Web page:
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[19] Forcing Aggregation of Cyanine Dyes with Salts: A Fine Line between Dimers and Higher Ordered Aggregates

Langmuir, 2014, 30, 9654.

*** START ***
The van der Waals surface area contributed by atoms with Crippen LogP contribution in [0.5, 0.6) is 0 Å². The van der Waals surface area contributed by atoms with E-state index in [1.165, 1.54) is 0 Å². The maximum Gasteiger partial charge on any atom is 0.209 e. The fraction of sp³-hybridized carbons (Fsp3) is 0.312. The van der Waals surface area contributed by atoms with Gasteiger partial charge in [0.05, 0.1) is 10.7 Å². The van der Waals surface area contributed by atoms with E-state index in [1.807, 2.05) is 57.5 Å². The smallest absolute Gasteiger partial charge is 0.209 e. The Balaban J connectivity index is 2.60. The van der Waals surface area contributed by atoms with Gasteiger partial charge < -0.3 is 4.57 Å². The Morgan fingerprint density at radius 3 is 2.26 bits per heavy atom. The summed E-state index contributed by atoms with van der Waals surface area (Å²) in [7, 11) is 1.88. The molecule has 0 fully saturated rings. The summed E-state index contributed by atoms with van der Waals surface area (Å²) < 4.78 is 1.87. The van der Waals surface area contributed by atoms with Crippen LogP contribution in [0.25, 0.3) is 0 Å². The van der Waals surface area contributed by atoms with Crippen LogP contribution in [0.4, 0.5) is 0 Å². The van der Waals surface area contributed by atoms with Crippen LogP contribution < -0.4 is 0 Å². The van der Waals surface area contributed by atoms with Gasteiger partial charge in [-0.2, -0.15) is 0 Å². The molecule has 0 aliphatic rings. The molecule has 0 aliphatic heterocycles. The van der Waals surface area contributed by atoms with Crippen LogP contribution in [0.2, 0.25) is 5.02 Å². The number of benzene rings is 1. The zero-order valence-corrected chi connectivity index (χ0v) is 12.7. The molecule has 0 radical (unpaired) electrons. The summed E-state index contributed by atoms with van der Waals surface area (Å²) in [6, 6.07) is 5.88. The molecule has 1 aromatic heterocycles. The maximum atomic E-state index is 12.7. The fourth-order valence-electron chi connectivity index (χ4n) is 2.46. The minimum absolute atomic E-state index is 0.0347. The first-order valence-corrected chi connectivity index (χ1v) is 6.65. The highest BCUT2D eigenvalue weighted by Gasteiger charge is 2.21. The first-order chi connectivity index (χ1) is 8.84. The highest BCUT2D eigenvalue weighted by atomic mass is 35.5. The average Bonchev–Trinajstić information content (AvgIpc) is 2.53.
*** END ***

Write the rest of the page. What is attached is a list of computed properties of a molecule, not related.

It is uncommon to read about cyanine dyes in the literature and not have their aggregation discussed. They are of high interest considering their propensity to undergo self-organization in aqueous solution, leading to interesting photophysical properties resulting from the formation of their dimers and higher ordered aggregates. Currently, the study of their aggregation is in high demand due to their diverse application range including dye-sensitized solar cells. However, their aggregation in high salt solutions is under studied, and the effect on aggregation in congruence with high ionic strength is often overlooked. In a previous study, our group established the role of specific ion effects and in particular the necessity of matching water affinity to induce aggregation of a cationic cyanine dye, thiazole orange. In order to advance the understanding of this topic, we present in this article the diverse aggregation of cyanine dyes, as a single monovalent salt can cause different aggregation responses in a variety of these dyes. We established via absorption spectroscopy combined with chemometric analyses that the inherent monomer-dimer equilibrium of a dye depends on its geometry. More interestingly, experimental data coupled with DFT calculations reveal that not only the geometry of a dye but also its charge location plays a role in the aggregate morphology formed by the interaction of a cationic cyanine dye and an anion. It is thought that contact ion pair formation and effective charge screening generated within that ion pair are responsible for aggregates with a greater order.

 

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